Can we trust the New Testament manuscripts?
Fiction writers like Dan Brown (The DaVinci Code) and popular scholars like Bart Ehrman (The Orthodox Corruption of Scripture) have convinced many people the New Testament is unreliable
We are led to believe that Emperor Constantine determined the New Testament canon in the fourth century; that Christian leaders, vying for power, changed the Gospels to suit their personal agendas; and that amateur copyists butchered early New Testament manuscripts.
If these charges are true, the Church today is built on the shifting sands of legend, power, and political expediency.
Fortunately, the case for the reliability of Scripture is stronger today than it has ever been, thanks in part to a 2018 Faithlife film, “Fragments of Truth.” In the film, Craig Evans of Houston Theological Seminary takes us on a global journey through time and texts.
Fragments of Truth
Evans addresses the issues of textual integrity head on. He interviews renowned Bible scholars and tells us the stories behind discoveries of ancient New Testament texts. The film is available through online retailers like Amazon and through Christian booksellers. A few highlights here are worthy of note.
Specifically, Evans provides several reasons we can read our Bibles with the highest degree of confidence.
First, the early days of Christianity produced reliable copies.
Copyists in the first several centuries of the Church were not rank amateurs, as some suggest. For the most part, they were professional scribes who took their work as seriously as their reputations.
Scribes were paid by the line, and they were not necessarily Christians. And as Evans points out, when we look at the nearly 5,800 surviving Greek manuscripts of the New Testament, we are hard-pressed to find any manuscripts in which a scribe changed the text with any consistency at all – whether in an orthodox direction or an unorthodox direction.
Mistakes in early papyrus copies are mostly misspellings, which are fixed in the next generation of copies. And because there are so many copies to compare – some 2.5 million manuscript pages – it would have been virtually impossible for any person, or any group or collaborators, to tamper with one manuscript without rewriting all of the copies in circulation across the known world at the time.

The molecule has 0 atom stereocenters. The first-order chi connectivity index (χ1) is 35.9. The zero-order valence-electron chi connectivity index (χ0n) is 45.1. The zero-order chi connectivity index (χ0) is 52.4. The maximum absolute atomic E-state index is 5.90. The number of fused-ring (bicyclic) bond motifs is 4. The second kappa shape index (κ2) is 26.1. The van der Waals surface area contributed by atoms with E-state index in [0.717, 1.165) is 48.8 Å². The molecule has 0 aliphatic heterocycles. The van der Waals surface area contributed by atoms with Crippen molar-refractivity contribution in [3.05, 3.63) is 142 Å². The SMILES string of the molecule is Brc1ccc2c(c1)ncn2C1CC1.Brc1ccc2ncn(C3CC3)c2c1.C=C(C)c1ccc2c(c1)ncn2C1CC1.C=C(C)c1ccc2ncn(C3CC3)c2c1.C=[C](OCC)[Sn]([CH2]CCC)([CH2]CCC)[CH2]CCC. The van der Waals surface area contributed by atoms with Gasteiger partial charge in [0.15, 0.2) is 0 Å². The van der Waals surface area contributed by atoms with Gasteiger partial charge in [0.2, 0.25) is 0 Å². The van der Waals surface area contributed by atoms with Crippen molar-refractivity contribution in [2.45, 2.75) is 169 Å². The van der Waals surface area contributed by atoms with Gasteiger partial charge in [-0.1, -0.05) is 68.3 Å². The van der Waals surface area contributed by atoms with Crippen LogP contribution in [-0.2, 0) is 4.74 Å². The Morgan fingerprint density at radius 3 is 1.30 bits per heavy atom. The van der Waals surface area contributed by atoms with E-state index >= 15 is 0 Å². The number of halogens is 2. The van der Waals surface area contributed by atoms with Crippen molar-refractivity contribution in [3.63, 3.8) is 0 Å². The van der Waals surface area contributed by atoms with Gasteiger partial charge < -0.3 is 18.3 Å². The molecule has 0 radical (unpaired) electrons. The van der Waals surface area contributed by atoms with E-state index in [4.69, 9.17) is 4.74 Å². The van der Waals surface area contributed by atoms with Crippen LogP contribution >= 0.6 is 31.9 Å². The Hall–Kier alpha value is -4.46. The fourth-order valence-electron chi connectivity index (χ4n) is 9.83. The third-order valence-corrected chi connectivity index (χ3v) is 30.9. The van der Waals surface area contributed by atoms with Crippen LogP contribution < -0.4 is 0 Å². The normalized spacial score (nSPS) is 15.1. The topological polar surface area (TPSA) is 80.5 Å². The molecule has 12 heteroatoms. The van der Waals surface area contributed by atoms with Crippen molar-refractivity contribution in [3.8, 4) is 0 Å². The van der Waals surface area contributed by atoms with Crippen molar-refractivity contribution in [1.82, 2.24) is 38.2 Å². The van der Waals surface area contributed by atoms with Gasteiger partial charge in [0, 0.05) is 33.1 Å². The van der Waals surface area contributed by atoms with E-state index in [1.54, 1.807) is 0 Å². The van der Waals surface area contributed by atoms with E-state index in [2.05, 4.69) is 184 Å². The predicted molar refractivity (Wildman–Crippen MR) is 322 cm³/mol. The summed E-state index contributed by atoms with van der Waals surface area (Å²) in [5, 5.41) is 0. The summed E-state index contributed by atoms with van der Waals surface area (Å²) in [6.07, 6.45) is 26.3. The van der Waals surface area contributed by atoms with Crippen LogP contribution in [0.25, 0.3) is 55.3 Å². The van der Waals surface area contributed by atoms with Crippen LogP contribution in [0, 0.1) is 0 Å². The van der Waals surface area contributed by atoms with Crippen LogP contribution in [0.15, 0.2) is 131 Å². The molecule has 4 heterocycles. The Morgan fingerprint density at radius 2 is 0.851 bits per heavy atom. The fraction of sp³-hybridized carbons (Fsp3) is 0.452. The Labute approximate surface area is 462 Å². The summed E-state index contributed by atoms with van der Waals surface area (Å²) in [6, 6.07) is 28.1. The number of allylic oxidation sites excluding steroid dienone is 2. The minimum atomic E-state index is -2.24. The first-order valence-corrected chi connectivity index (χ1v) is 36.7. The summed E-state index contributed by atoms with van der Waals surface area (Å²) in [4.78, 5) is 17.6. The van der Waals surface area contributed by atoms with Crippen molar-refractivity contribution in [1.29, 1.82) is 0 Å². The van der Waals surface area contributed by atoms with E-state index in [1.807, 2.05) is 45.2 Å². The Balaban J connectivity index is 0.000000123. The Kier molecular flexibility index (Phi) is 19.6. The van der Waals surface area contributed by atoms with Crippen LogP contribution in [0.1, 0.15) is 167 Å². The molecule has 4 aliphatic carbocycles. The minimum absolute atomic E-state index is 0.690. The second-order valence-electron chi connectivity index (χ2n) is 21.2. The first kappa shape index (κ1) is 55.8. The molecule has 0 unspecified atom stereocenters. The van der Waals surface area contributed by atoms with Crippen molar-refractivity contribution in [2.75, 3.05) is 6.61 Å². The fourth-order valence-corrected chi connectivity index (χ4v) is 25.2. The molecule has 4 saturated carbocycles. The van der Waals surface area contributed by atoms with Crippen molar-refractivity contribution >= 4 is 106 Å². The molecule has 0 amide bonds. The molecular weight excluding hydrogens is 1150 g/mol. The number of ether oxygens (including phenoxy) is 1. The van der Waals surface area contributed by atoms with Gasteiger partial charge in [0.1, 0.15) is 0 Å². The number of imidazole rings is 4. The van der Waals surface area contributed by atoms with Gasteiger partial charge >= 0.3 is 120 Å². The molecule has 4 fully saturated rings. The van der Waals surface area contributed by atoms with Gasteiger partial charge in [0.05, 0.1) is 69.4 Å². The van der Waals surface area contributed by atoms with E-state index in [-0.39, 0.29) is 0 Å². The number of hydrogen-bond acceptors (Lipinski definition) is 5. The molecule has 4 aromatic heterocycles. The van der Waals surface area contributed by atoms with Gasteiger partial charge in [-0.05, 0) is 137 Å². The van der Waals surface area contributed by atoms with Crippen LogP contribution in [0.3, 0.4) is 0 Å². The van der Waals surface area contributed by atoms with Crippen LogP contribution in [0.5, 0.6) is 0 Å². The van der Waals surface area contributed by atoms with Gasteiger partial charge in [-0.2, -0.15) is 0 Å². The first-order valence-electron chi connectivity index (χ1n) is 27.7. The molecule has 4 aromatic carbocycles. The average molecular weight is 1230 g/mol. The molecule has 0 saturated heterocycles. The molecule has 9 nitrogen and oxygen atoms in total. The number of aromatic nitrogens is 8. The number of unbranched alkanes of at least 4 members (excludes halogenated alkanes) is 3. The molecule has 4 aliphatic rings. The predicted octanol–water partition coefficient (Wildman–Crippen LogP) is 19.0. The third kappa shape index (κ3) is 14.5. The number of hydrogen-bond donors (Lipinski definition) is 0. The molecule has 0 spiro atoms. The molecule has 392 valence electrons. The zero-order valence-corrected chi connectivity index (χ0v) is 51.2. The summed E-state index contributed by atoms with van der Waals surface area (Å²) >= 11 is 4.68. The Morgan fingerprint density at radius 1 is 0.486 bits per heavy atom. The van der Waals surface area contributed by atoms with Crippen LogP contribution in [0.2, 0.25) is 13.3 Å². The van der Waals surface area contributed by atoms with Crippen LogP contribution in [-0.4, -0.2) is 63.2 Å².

Second, textual variants in these copies do not change their meaning or message.
Dan Wallace, executive director of The Center for the Study of New Testament Manuscripts, says there are two key questions to ask with respect to textual variants. First, is the variant meaningful? In other words, does it change the meaning of the text? Second, is it viable? That is, does is possibly represent the original?
Wallace notes that a mere 0.2 percent of textual variants in ancient New Testament documents are both meaningful and viable, and 70 percent of those are merely spelling differences.
Out of some 20,000 lines of ancient text, only 40 lines are in doubt, and none of these involves a significant Christian teaching. Wallace notes that even Bart Ehrman, author of numerous books denying the reliability of Scripture, is forced to acknowledge that truth.
Even the two greatest variants – the last 12 verses of Mark’s Gospel and the story of the woman caught in adultery in the Gospel of John – do not undermine the teachings of Jesus or the record of the early church. Jesus still forgives sins, and the ending of Mark seems to draw largely from the writings of Luke.
Third, the originals may have survived 150 years or more.
This is the most significant revelation in the film. Originals, or autographs, typically were penned by a scribe and signed by the author – thus the word “autograph.” But there wasn’t just one original. Normally there were two or more, one for circulation and another for safe keeping. This means we very likely had two, or perhaps more, originals of the New Testament texts, helping ensure their survival.
Evans noted that archaeology and manuscript discoveries reveal that ancient manuscripts were in use for 150 years or longer before being discarded. For example, at Oxyrhynchus, Egypt, half a million ancient manuscripts, including portions of the Old and New Testaments, were unearthed in the late 1800s and early 1900s. In stratigraphic tests of the ground at the dig site, researchers found that literature was in use 150-200 years, sometimes 300-400 years, before being discarded.
The implications for the New Testament are profound. If the Gospels and other New Testament books were written in the mid-to-late first century, and if they survived at least 150 years, then there is continuity between the autographs and the earliest manuscript copies, which date to the second and third centuries.
In support of this view, Evans cites the writing of church father Tertullian in AD 190 as he responds to heretics who changed Paul’s letters. Tertullian notes that Paul’s originals still exist and may be consulted.
Evans further notes that Peter, Bishop of Alexandria, in defending the Gospel of John early in the fourth century, writes, “The copy itself that was written by the hand of the Evangelist … has been preserved in the most holy church of Ephesus.”
Evans concludes: “The burden of proof has shifted away from those who say the text is stable. The burden now rests heavily on those who say we shouldn’t trust the texts.”